Democrats have suffered a series of close losses in special elections in 2017, contributing to the broad sense, especially among Democrats themselves, that Donald Trump had a kind of supernatural appeal that defied political physics and rendered metrics such as his dismal approval rating suspect.
The anti-incumbent wave in Virginia has dispelled that particular form of magical thinking. Trump is a deeply unpopular president, and his party is in serious danger of losing control of the House, many of its down-ballot offices, and conceivably even the Senate.
To be sure, Virginia has unique demographic qualities that may have enhanced the power of the anti-Trump wave. It is a racially diverse state with a high proportion of college-educated voters. But there are many House Republicans from districts with similar demographic profiles — in New Jersey, New York, and California, among other places. The suburbs alone could offer up enough Republican defeats to flip the House in 2018.
What is remarkable is that the Republican plan to avert this catastrophe is to inflict economic hardship on these very constituents. The party has convinced itself that the solution to its unpopularity is to vote through an unpopular plan to combine tax cuts for corporations and rich people with tax increases on a large minority of the middle class. The highest doses of fiscal pain of the Republican plan would be concentrated on upper-middle-class voters who live in blue states — like, say, New Jersey, New York, and California.
Republicans believe regressive tax cuts hold the solution to any problem — the economy is too slow, the economy might become slow in the future, the surplus is too high, there’s a war, etc. Many of them will convince themselves that the Virginia blowout is all the more reason to pass their tax cut (as opposed to finding some actually popular measures to pass). And maybe there is a certain logic to this. If they have rented the government for two years, they might as well get some mileage out of it.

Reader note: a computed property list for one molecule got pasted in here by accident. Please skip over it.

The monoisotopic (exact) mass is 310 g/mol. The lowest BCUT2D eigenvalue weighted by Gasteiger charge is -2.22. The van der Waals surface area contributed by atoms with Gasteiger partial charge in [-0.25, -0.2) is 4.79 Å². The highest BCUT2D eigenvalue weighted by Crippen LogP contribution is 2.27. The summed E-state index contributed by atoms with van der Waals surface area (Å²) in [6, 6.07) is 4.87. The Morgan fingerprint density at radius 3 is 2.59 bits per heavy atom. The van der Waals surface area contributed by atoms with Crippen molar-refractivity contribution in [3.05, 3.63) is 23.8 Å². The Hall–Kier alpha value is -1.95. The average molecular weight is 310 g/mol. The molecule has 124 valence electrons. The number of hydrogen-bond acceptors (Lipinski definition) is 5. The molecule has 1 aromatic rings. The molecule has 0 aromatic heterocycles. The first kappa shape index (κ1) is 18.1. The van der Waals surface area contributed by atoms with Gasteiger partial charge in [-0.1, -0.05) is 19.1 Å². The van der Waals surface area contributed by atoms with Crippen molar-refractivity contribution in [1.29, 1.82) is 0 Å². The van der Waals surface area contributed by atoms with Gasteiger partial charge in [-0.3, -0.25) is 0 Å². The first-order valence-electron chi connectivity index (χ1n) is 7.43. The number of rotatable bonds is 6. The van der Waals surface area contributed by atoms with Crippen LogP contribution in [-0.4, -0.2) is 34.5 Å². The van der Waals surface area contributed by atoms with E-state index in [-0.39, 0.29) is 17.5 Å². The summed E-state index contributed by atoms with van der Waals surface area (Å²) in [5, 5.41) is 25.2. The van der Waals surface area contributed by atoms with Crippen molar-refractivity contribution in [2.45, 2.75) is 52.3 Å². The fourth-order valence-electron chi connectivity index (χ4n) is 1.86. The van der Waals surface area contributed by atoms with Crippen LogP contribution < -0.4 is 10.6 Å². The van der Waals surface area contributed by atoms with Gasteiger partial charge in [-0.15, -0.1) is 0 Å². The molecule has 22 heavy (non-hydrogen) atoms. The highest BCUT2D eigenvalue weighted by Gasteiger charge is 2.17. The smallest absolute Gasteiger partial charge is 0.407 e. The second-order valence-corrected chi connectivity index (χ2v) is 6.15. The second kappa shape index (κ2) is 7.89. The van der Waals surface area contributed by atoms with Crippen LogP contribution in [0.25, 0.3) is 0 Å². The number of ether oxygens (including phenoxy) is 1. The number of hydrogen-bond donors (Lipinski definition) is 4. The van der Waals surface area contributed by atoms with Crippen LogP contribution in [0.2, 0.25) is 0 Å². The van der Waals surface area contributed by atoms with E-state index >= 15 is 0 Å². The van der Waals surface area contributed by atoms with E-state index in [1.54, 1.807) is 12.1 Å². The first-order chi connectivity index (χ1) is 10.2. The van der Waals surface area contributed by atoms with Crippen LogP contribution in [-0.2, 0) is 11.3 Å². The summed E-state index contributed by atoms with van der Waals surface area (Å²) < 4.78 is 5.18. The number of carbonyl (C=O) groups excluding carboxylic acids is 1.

But there is also a heavy dose of genuine self-delusion at work. Since 2000, Democrats have been talking about Republican tax cuts benefiting the richest one percent. Conservatives have grown so habituated to denying or dismissing this figure, they have failed to wrestle with its implications. When they are committed to transferring resources to one percent of the public, Democrats can stand for the interests of 99 percent. They don’t need to take a radical left-wing stance to oppose the GOP agenda. They can defend the prerogatives of fairly affluent voters who are still getting hurt at the expense of the super-rich. It is a very favorable position.
In the meantime, there is no sign of any corrective impulse within the Republican ranks. Its voters are too far gone, locked into the bubble of party-controlled media and unable to grasp the need for a course correction. Fox News and other conservative media have already shifted the blame onto Ed Gillespie and his supposed failure to embrace Trump, after Gillespie had won the praise of no less a Trumpian loyalist than Steve Bannon. Its elites can think of no course of action other than to extract as much value as they can, as quickly as they can. They are going to face a reckoning.